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The Student News Site of Millard West High School

The Catalyst

The Student News Site of Millard West High School

The Catalyst

The Student News Site of Millard West High School

The Catalyst

Baked with love

Senior and family fulfill long lasting family traditions
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Sydney Prasch
Placing out all of the finished cookies, senior Sydney Prasch organizes all of the decorated gingerbread cookies. Prasch and her extended family got together to bake 2,000 plus cookies to give out to friends and food drives. “The cookies are all made from my aunt’s homemade recipes and they are the best things I’ve ever tasted,” Prasch said. “I’ve been helping since I was three and it is my favorite holiday tradition.”

Making cookies for the holidays is a tradition most families carry out year after year, but for senior Sydney Prasch, it is taken to the next level.

On Saturday, Dec. 8, Prasch and her extended family gathered at 9 in the morning at a cousin’s house to start the largest cookie decorating process. 

“I’ve been doing this since I was a child,” Sydney’s aunt Paula Erickson said. “My mom started the tradition when I was younger and then as the years went on I added my own stuff to it. When my kids, nieces, and nephews were old enough, I gave them all a gingerbread apron to wear when they were old enough to bake with me.”

Since they bake over 2,000 cookies each year, Erickson starts baking the cookies earlier in the week. The sugar, peanut butter and chocolate chip cookies are all baked on the Tuesday or Wednesday before and the gingerbread is baked the Friday night before. They do all of this in preparation for the decorating that takes place from 9 a.m. to 8 p.m.

“For the ingredients we used 44 cups of sugar, 50 sticks of butter, four dozen eggs, 13 and ½ cups of brown sugar, six cups of peanut butter, 18 bags of chocolate chips, five large bags of flour, and 24 pounds of powdered sugar for the frosting,” Erickson said. “All of these ingredients make 36 dozen of sugar, 79 dozen of gingerbread, 21 dozen of peanut butter and 31 dozen chocolate chip cookies making a grand total of 2,011 cookies.”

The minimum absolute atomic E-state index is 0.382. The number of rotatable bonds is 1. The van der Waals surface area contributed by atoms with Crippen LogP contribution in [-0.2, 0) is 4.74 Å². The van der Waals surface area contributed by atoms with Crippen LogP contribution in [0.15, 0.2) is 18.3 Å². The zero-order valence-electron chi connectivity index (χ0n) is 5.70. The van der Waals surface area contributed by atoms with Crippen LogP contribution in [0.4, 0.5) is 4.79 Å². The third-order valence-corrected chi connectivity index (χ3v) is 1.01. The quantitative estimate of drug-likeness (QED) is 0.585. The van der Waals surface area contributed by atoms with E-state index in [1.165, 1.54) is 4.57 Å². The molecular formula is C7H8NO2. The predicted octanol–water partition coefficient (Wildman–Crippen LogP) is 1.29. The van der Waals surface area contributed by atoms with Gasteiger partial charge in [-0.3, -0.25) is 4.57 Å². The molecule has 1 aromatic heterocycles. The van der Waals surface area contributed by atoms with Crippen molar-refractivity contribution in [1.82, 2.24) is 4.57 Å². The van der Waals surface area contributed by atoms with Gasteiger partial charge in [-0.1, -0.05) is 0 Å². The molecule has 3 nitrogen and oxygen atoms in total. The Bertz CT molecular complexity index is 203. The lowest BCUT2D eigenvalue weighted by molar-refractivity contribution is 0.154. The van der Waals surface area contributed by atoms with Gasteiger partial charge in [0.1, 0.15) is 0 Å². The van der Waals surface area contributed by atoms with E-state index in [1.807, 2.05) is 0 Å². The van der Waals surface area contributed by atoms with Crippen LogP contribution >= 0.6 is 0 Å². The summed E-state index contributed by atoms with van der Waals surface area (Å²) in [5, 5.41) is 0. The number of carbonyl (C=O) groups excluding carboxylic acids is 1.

Each year, Erickson’s daughter Rachel Balias, who has been baking cookies with her mom since she was 3, helps bake all of the cookies along with Erickson’s friends and co-workers. 

 “My favorite part would be getting together with all of our friends and family,” Balias said. “The holidays can be such a busy time for all of us so it’s nice to be together and do something everyone can participate in. Our immediate family doesn’t get together for Thanksgiving and Christmas day is the only other time we are all together, which is too rushed in itself, so it’s really nice to have a day celebrating everyone and the holidays.”

Although the process of mixing all the ingredients and finding a job for everyone could be stressful, Prasch’s family made it something no one wants to miss out on. 

“Over the years it’s expanded to friends and really inviting anyone that is important to us,” Prasch said. “When all of my little cousins started being born we had a lot more hands to help but my cookies always turn out the best. Even though it just seems like decorating, being together like this is one of the best parts of the holidays. I look forward to it every year and it truly means a lot to me. It really puts everyone in the Christmas mood.”

What was once something 3-year-old Prasch attended just to eat the cookie dough when no one was looking, will now be an unforgettable memory that is continuously cherished. 

 

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About the Contributor
Delaney Lueck, Features Editor
Delaney is a senior and this is her first year on the CATalyst staff, but third year with journalism. In Yearbook, she has had a past role of Copy-Editor. Outside of journalism, Delaney enjoys taking pictures, spending time with friends, traveling, being with family, and being a part of the track team.

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